Canadian Journal of Arthropod Identification

Orthoptera of Alaska: A photographic key, new records, and synonymy of Melanoplus gordonae

CJAI 44 -- April 23, 2021

Adam Haberski, Derek A. Woller, and Derek S. Sikes

| Abstract | Introduction | Checklist | Materials & Methods | Taxonomy | DNA Barcoding | Species Key | Acknowledgments | References | PDF | Cite |


Melanoplus borealis (Fieber, 1853)
Melanoplus gordonae Vickery, 1969, syn. nov.

We hereby establish M. gordonae Vickery, 1969 as a junior synonym of M. borealis based on accumulated morphological evidence. Melanopus gordonae was described using only five type specimens: male holotype (Fig. 4A,B,E), female allotype (Fig. 4C,D,F), and three nymphs that were collected by a V. Gordon: "U.S.A.: Alaska, nr. Fairbanks, 2 mi. along Gilmore Trail, 13-VIII-1968" (Vickery, 1969). Despite numerous efforts by Vickery and subsequent collectors, including AH and DSS, no more specimens of this species have been found, leading to the presumption that it was a very rare endemic or, possibly, extinct. However, both of these seemed unlikely since macropterous grasshopper species are seldom found to be restricted to a single small area (unlike many brachypterous and apterous species), nor do species with presumed long-range flight abilities tend to go extinct within such short time frames with the possible extraordinary exception of the Rocky Mountain locust (Melanoplus spretus (Walsh, 1866)) (Lockwood, 2004).

Figure 4. Melanoplus gordonae Vickery, 1969 holotype habitus: A) left lateral and B) dorsal; M. gordonae allotype habitus: C) left lateral and D) dorsal; E) holotype and F) allotype labels - note that the specific name on the labels is incorrect; M. borealis (Fieber, 1853) (UAM100269521) habitus: G) left lateral and H) dorsal.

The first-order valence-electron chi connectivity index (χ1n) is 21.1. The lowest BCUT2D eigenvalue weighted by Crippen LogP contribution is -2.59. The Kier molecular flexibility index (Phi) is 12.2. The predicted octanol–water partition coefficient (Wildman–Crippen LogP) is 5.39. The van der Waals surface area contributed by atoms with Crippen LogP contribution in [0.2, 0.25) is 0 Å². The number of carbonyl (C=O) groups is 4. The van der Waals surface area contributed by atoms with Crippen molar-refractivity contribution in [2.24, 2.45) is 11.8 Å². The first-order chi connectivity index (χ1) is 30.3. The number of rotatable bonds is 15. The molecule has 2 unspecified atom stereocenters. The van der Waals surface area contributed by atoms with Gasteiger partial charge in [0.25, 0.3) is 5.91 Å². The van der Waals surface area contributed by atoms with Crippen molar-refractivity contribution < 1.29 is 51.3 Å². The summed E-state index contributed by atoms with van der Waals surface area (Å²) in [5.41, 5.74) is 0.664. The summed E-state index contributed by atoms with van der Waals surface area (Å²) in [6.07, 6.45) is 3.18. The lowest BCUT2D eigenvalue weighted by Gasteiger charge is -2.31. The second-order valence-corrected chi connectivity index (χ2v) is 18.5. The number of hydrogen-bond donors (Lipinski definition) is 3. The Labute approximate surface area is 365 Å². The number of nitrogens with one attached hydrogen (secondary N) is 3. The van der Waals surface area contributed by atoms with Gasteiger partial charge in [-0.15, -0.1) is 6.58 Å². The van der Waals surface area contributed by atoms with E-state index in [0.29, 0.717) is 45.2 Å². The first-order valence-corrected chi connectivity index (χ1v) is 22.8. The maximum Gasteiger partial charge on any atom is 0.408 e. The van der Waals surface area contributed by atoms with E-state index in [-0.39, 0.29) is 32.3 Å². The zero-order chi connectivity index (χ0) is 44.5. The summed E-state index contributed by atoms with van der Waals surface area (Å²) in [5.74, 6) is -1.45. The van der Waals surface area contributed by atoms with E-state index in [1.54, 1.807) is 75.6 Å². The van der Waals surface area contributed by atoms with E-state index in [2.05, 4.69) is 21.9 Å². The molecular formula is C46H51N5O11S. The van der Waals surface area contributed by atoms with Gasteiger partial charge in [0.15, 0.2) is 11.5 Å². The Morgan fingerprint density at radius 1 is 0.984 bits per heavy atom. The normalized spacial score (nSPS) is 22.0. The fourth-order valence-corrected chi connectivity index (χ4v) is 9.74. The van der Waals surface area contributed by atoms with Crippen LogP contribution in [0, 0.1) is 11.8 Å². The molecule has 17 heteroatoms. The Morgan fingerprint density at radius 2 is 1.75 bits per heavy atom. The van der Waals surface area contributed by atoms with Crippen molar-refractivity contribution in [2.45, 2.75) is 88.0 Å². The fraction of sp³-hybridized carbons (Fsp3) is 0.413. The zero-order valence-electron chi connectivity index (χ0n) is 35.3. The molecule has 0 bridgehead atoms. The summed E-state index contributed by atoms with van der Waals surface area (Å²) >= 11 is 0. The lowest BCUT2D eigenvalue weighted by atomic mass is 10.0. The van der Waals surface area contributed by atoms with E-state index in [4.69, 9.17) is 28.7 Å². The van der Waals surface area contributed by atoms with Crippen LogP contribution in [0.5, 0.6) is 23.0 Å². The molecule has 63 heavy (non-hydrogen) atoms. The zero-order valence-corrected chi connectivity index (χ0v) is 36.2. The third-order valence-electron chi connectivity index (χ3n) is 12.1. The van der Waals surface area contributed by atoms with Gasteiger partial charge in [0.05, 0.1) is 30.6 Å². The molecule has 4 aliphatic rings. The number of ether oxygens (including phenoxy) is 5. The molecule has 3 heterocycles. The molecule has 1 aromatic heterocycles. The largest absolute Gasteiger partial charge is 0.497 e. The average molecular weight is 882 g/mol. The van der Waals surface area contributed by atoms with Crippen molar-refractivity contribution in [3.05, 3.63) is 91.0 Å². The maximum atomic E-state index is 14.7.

Regardless, these hypotheses were challenged when, during the course of this research, 18 Melanoplus spp. specimens (12 male, 6 female) found in the UAM (14 collected in the vicinity of Fairbanks, three from Palmer, and one from the Kanuti National Wildlife Refuge, Alaska) did not key out smoothly to any of the more common species found in Alaska using the three afore-mentioned taxonomic keys for Alaska and Yukon, Canada. To understand this better, it should first be mentioned that the M. gordonae holotype possesses one primary unique morphological character: the subgenital plate is distinctly trilobate at its apex (Fig. 5C). Two further characters that helped separate it from other species were the combination of wings that extended beyond the apex of the abdomen in both sexes (although this was not explicitly noted in the original description) (Fig. 4A-D) and a lack of banding on the outer face of the hind femora in males, but with some in females (Vickery 1969) (Fig. 4C). Note that the latter character was seemingly misunderstood by Catling (2008) to not be present at all. His confusion was most likely compounded by the fact that the key in Vickery and Kevan (1985 (1986)) mistakenly said that the female lacked the banding.

Figure 5. Melanoplus gordonae Vickery, 1969 holotype external genitalia: A) left lateral, B) dorsal, C) posterior; M. borealis (Fieber, 1853) (UAM100269379) external genitalia: D) left lateral, E) dorsal, F) posterior; M. gordonae holotype internal genitalia: G) left lateral, H) posterior, I) epiphallus (dorsal); M. borealis (ASUHIC) internal genitalia: J) left lateral and K) posterior; L) M. gordonae allotype's subgenital plate (dorsal).

Close examinations of the holotype and allotype specimens from the Lyman Entomological Museum confirmed these unique characters and allowed for careful comparisons to the 18 UAM specimens, which all possess the long wings possessed by the M. gordonae type specimens, but the apices of the subgenital plates of all 12 males would be difficult to describe as distinctly "trilobate." In fact, running all 18 specimens through the three keys repeatedly identified them consistently as M. femurrubrum (De Geer, 1773), which happens to be the species that Vickery (1969) compared M. gordonae against even though it is not found in Alaska (Vickery used specimens from British Columbia, Canada). Despite this, a colleague with over 40 years of rangeland grasshopper-identifying experience also closely examined the UAM specimens, ran them through the same keys and still came to M. femurrubrum, but noted that M. borealis (Fig. 4G&H) would be a better fit in terms of overall habitus (Reuter, personal observations).